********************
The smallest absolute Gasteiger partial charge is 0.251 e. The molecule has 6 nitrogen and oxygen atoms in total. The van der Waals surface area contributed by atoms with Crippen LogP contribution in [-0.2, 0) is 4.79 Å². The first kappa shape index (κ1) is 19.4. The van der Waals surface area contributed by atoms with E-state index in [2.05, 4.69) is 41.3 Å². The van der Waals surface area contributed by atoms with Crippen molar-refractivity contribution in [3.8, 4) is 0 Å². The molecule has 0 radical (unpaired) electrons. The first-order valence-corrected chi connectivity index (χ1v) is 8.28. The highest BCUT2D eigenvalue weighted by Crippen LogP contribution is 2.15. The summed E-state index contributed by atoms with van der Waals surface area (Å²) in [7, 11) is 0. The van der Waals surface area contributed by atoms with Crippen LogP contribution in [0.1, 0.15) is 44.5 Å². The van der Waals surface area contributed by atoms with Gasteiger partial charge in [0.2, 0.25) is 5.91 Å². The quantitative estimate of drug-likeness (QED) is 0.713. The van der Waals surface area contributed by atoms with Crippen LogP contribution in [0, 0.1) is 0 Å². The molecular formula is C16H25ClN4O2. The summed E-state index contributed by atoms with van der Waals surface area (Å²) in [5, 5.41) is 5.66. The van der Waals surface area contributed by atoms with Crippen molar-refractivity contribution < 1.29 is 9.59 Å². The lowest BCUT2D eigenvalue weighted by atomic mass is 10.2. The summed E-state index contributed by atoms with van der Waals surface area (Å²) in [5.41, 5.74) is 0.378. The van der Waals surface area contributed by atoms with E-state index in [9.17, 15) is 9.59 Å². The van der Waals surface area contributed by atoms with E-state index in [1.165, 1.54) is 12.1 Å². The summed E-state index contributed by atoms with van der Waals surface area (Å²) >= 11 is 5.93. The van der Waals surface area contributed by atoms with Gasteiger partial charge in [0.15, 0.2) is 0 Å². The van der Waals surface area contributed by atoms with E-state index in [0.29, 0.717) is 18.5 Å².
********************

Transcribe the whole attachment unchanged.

The smallest absolute Gasteiger partial charge is 0.251 e. The molecule has 6 nitrogen and oxygen atoms in total. The van der Waals surface area contributed by atoms with Crippen LogP contribution in [-0.2, 0) is 4.79 Å². The first kappa shape index (κ1) is 19.4. The van der Waals surface area contributed by atoms with E-state index in [2.05, 4.69) is 41.3 Å². The van der Waals surface area contributed by atoms with Crippen molar-refractivity contribution in [3.8, 4) is 0 Å². The molecule has 0 radical (unpaired) electrons. The first-order valence-corrected chi connectivity index (χ1v) is 8.28. The highest BCUT2D eigenvalue weighted by Crippen LogP contribution is 2.15. The summed E-state index contributed by atoms with van der Waals surface area (Å²) in [7, 11) is 0. The van der Waals surface area contributed by atoms with Crippen LogP contribution in [0.1, 0.15) is 44.5 Å². The van der Waals surface area contributed by atoms with Gasteiger partial charge in [0.2, 0.25) is 5.91 Å². The quantitative estimate of drug-likeness (QED) is 0.713. The van der Waals surface area contributed by atoms with Crippen LogP contribution in [0, 0.1) is 0 Å². The molecular formula is C16H25ClN4O2. The summed E-state index contributed by atoms with van der Waals surface area (Å²) in [5, 5.41) is 5.66. The van der Waals surface area contributed by atoms with Crippen molar-refractivity contribution < 1.29 is 9.59 Å². The lowest BCUT2D eigenvalue weighted by atomic mass is 10.2. The summed E-state index contributed by atoms with van der Waals surface area (Å²) in [5.41, 5.74) is 0.378. The van der Waals surface area contributed by atoms with E-state index in [9.17, 15) is 9.59 Å². The van der Waals surface area contributed by atoms with E-state index in [1.165, 1.54) is 12.1 Å². The summed E-state index contributed by atoms with van der Waals surface area (Å²) >= 11 is 5.93. The van der Waals surface area contributed by atoms with Gasteiger partial charge in [0.15, 0.2) is 0 Å². The van der Waals surface area contributed by atoms with E-state index in [0.29, 0.717) is 18.5 Å².